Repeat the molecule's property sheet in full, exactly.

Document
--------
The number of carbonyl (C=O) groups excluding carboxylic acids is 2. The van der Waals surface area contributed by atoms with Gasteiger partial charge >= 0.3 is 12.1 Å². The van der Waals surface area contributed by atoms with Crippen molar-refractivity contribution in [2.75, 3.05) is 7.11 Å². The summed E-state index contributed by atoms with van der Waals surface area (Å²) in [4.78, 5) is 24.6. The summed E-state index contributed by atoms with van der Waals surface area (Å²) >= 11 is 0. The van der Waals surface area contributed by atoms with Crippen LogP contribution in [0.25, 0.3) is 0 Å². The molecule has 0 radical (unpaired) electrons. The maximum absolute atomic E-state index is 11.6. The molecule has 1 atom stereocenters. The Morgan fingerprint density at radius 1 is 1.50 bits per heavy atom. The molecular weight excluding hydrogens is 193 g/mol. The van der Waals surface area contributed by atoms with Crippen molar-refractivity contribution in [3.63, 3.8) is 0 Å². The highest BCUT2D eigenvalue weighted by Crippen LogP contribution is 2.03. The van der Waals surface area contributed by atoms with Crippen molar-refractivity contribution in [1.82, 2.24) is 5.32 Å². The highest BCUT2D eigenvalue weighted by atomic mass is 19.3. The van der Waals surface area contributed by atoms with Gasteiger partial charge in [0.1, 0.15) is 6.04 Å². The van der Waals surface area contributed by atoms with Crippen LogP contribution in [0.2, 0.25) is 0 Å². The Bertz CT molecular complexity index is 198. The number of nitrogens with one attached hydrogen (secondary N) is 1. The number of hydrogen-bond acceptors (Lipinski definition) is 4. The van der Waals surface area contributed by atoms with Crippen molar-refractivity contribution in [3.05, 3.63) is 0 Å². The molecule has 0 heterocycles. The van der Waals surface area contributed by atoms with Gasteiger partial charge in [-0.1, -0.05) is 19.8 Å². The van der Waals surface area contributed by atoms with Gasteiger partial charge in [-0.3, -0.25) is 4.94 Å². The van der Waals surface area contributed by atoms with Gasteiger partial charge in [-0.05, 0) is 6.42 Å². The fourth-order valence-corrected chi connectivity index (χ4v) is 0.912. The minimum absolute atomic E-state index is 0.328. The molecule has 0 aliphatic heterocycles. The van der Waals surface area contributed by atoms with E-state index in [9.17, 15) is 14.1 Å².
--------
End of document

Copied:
The number of carbonyl (C=O) groups excluding carboxylic acids is 2. The van der Waals surface area contributed by atoms with Gasteiger partial charge >= 0.3 is 12.1 Å². The van der Waals surface area contributed by atoms with Crippen molar-refractivity contribution in [2.75, 3.05) is 7.11 Å². The summed E-state index contributed by atoms with van der Waals surface area (Å²) in [4.78, 5) is 24.6. The summed E-state index contributed by atoms with van der Waals surface area (Å²) >= 11 is 0. The van der Waals surface area contributed by atoms with Crippen LogP contribution in [0.25, 0.3) is 0 Å². The molecule has 0 radical (unpaired) electrons. The maximum absolute atomic E-state index is 11.6. The molecule has 1 atom stereocenters. The Morgan fingerprint density at radius 1 is 1.50 bits per heavy atom. The molecular weight excluding hydrogens is 193 g/mol. The van der Waals surface area contributed by atoms with Crippen molar-refractivity contribution in [3.63, 3.8) is 0 Å². The highest BCUT2D eigenvalue weighted by Crippen LogP contribution is 2.03. The van der Waals surface area contributed by atoms with Crippen molar-refractivity contribution in [1.82, 2.24) is 5.32 Å². The highest BCUT2D eigenvalue weighted by atomic mass is 19.3. The van der Waals surface area contributed by atoms with Gasteiger partial charge in [0.1, 0.15) is 6.04 Å². The van der Waals surface area contributed by atoms with Crippen LogP contribution in [0.2, 0.25) is 0 Å². The Bertz CT molecular complexity index is 198. The number of nitrogens with one attached hydrogen (secondary N) is 1. The number of hydrogen-bond acceptors (Lipinski definition) is 4. The van der Waals surface area contributed by atoms with Crippen molar-refractivity contribution in [3.05, 3.63) is 0 Å². The molecule has 0 heterocycles. The van der Waals surface area contributed by atoms with Gasteiger partial charge in [-0.1, -0.05) is 19.8 Å². The van der Waals surface area contributed by atoms with Gasteiger partial charge in [-0.3, -0.25) is 4.94 Å². The van der Waals surface area contributed by atoms with Gasteiger partial charge in [-0.05, 0) is 6.42 Å². The fourth-order valence-corrected chi connectivity index (χ4v) is 0.912. The minimum absolute atomic E-state index is 0.328. The molecule has 0 aliphatic heterocycles. The van der Waals surface area contributed by atoms with E-state index in [9.17, 15) is 14.1 Å².